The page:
What is Left

So a Brit wins le tour, a bit
like a Brit winning Wimbledon— not! A rare

thing and pretty unlikely, but
do I care? I’m supposed

to care about Olympics, about flames
and once in a lifetime things

but I don’t. It’s not me and like
Thatcher said, there is no society, no ‘us’

at all and certainly no UK because Scotland
is on its way and Wales isn’t far

behind. Little England is
left to carry the can, where all

the cash used to be and her castles
burn. And then, there’s me

© copyright David F. Barker

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34 thoughts on “What is Left

  1. smiles..england is the place the world looks at at the moment..desperately waiting for the games to start..you can be proud i guess..and for la tour de france…nice…

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  2. ok, i dont know enough of your poolitics to get this fully…the olympics, i can take or leave…its great to see those that have trained all their life but then the aaddition of pros kinda wrecks it for me…i like the ceremonies…eh…

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  3. Well I hope what you say is not true. I don’t like the sentiments here although you say them very well. I love the UK and wish I could live there. I’ve probably studied its history more than you have, and if there is courage anywhere it is there, if there is history anywhere it is there, if there is justice anywhere I think it is strived for there. No one loves the earth more than Britons and no one loves Britain more than I do!

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  4. You continue to be the harbinger voicing that change isn’t always moving forward. I hear your concerns and perhaps as an American I may have a slightly different list of worries for my nation, I do fear that apathy is an even larger concern. You say so much in your words here…I am really drawn to your perspective. Debra

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  5. I’ve always thought English culture lived on mainly through literature. You have too many centuries of literature to isolate what being UK is down to an island, a geographic space.

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  6. Thank you Susan. It’s just that the UK appears to be unravelling now, Great Britain is becoming just that, a geographic term. However, as you say, nothing can remove the centuries fine literature. The vast majority of that was English anyhow, so maybe it won’t make much difference, in the end.

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  7. I really enjoy the individuality/state play that you bring in here. How much of ourselves should we give to these events? Your poem asks that and stands up for the individual against so much hype. The political angle is especially interesting for me, as I can’t fathom why the British continue to allow the aristocrats to survive as a system. Let them get jobs, I say! 🙂

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  8. lovely poem David,the celebrations huge and loud trying to suppress the unrest that lies and troubles the nations heart..every year i witness that in my country in the name of cricket..meanwhile my country burns and breaks

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  9. Wow David, this feel quite desolate…but that feeling seems appropriate for our times in some ways…feels often like it’s all unraveling. This part is quite powerful for me:

    the cash used to be and her castles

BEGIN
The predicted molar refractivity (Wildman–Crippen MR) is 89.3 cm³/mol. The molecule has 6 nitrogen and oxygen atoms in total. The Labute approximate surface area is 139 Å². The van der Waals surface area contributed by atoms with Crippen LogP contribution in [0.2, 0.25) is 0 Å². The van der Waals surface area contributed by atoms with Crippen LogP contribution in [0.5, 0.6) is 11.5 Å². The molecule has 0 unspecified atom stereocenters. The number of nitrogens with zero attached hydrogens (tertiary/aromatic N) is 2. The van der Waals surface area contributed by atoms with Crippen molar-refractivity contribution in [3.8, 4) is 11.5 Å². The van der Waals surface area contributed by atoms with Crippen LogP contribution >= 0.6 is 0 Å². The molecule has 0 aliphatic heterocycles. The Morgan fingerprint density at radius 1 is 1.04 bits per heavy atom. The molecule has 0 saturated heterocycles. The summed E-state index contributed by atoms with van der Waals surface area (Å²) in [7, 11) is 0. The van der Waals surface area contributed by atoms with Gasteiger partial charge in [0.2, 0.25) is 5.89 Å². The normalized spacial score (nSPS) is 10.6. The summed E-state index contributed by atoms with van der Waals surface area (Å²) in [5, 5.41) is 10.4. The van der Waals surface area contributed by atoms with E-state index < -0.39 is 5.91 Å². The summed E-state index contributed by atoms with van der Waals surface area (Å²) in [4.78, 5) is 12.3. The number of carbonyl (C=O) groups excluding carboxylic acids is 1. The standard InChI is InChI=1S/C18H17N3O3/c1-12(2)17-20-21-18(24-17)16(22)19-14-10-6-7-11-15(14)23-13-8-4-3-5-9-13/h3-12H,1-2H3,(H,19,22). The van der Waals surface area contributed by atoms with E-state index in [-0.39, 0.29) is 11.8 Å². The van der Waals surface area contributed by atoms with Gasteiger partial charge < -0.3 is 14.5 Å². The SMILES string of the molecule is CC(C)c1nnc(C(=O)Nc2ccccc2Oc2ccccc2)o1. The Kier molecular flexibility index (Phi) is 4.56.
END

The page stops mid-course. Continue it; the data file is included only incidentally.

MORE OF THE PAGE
burn. And then, there’s me

    I guess in the end we are left sitting with ourselves just trying to make sense of it all. Great to read this.

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  10. I love this…
    echoes lots of silent voices I think….
    I always wonder if anyone ever notices U.S. is
    a carbon copy of England,,,,sure we don’t have a Queen
    but we have someone that is pushing to be King….the old fashion way
    by waging it’s countries people against one another…
    in the end, I wonder who be left standing…
    me, I think I will work in the gardens during the Olympics….
    I very rarely watch TV so it won’t be missing much

    Good Post beautifully stated sentiments DFB….
    I hope you are having a sunny day,
    Take Care…
    )0(
    maryros

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  11. Great write, David. I like the contrast of the country coming apart at its seams and the popular belief that elite athletes are somehow holding it together. And how you describe what you’re not and then close with “And then, there’s me.” Thanks for putting this one up.

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  12. David, even as an American, I still say “long live the kingdom!” though things have changed (as they have here too). I’m not much into the Olympics either, but the romance and history of Great Britain will live forever so I still find fascination with all things British, with royalty (even though it’s mostly a figurehead these days). I guess no matter what nation we live in, we can all say “and then, there’s me” – hopefully avoiding the group-think, while at the same time being inseparable from all of mankind and contributing our creations to the whole. A paradox, in a way – individuality and oneness….
    Thanks for a glimpse into what is happening in the UK, and your perspective on it.

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  13. Powerful statement in your poem, David! A poem for Speakers Corner, Good job and very well expressed.

    Ciao, Francina

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  14. There is a lot of unraveling this side of the Atlantic too. But like an individual, a country must hang on to its soul. I like the honesty, the rawness of this. Wonderful ending!

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